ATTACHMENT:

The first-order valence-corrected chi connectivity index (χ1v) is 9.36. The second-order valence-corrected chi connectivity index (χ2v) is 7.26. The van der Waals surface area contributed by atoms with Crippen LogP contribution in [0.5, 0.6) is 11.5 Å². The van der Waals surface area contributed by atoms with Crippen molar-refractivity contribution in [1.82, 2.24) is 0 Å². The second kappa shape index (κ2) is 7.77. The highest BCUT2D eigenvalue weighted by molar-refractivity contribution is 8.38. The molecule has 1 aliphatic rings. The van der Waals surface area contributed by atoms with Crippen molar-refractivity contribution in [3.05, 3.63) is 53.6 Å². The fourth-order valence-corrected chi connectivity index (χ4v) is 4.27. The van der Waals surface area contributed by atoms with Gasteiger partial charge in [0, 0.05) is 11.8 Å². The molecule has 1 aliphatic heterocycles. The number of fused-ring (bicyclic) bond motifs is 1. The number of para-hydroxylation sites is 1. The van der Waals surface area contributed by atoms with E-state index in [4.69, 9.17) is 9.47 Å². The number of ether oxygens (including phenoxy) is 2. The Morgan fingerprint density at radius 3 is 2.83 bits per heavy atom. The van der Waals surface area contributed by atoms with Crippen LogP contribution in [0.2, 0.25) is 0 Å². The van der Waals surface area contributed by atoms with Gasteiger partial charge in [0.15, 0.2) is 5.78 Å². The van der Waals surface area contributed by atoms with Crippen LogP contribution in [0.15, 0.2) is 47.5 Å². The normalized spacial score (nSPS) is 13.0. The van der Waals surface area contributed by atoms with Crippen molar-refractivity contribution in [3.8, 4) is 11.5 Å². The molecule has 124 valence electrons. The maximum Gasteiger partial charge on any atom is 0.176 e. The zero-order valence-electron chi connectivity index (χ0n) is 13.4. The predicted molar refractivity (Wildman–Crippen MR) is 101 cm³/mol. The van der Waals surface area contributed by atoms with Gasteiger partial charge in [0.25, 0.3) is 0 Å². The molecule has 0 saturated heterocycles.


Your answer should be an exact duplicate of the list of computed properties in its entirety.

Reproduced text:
The first-order valence-corrected chi connectivity index (χ1v) is 9.36. The second-order valence-corrected chi connectivity index (χ2v) is 7.26. The van der Waals surface area contributed by atoms with Crippen LogP contribution in [0.5, 0.6) is 11.5 Å². The van der Waals surface area contributed by atoms with Crippen molar-refractivity contribution in [1.82, 2.24) is 0 Å². The second kappa shape index (κ2) is 7.77. The highest BCUT2D eigenvalue weighted by molar-refractivity contribution is 8.38. The molecule has 1 aliphatic rings. The van der Waals surface area contributed by atoms with Crippen molar-refractivity contribution in [3.05, 3.63) is 53.6 Å². The fourth-order valence-corrected chi connectivity index (χ4v) is 4.27. The van der Waals surface area contributed by atoms with Gasteiger partial charge in [0, 0.05) is 11.8 Å². The molecule has 1 aliphatic heterocycles. The number of fused-ring (bicyclic) bond motifs is 1. The number of para-hydroxylation sites is 1. The van der Waals surface area contributed by atoms with E-state index in [4.69, 9.17) is 9.47 Å². The number of ether oxygens (including phenoxy) is 2. The Morgan fingerprint density at radius 3 is 2.83 bits per heavy atom. The van der Waals surface area contributed by atoms with Crippen LogP contribution in [0.2, 0.25) is 0 Å². The van der Waals surface area contributed by atoms with Gasteiger partial charge in [0.15, 0.2) is 5.78 Å². The van der Waals surface area contributed by atoms with Crippen LogP contribution in [0.15, 0.2) is 47.5 Å². The normalized spacial score (nSPS) is 13.0. The van der Waals surface area contributed by atoms with Crippen molar-refractivity contribution in [3.8, 4) is 11.5 Å². The molecule has 124 valence electrons. The maximum Gasteiger partial charge on any atom is 0.176 e. The zero-order valence-electron chi connectivity index (χ0n) is 13.4. The predicted molar refractivity (Wildman–Crippen MR) is 101 cm³/mol. The van der Waals surface area contributed by atoms with Gasteiger partial charge in [0.25, 0.3) is 0 Å². The molecule has 0 saturated heterocycles.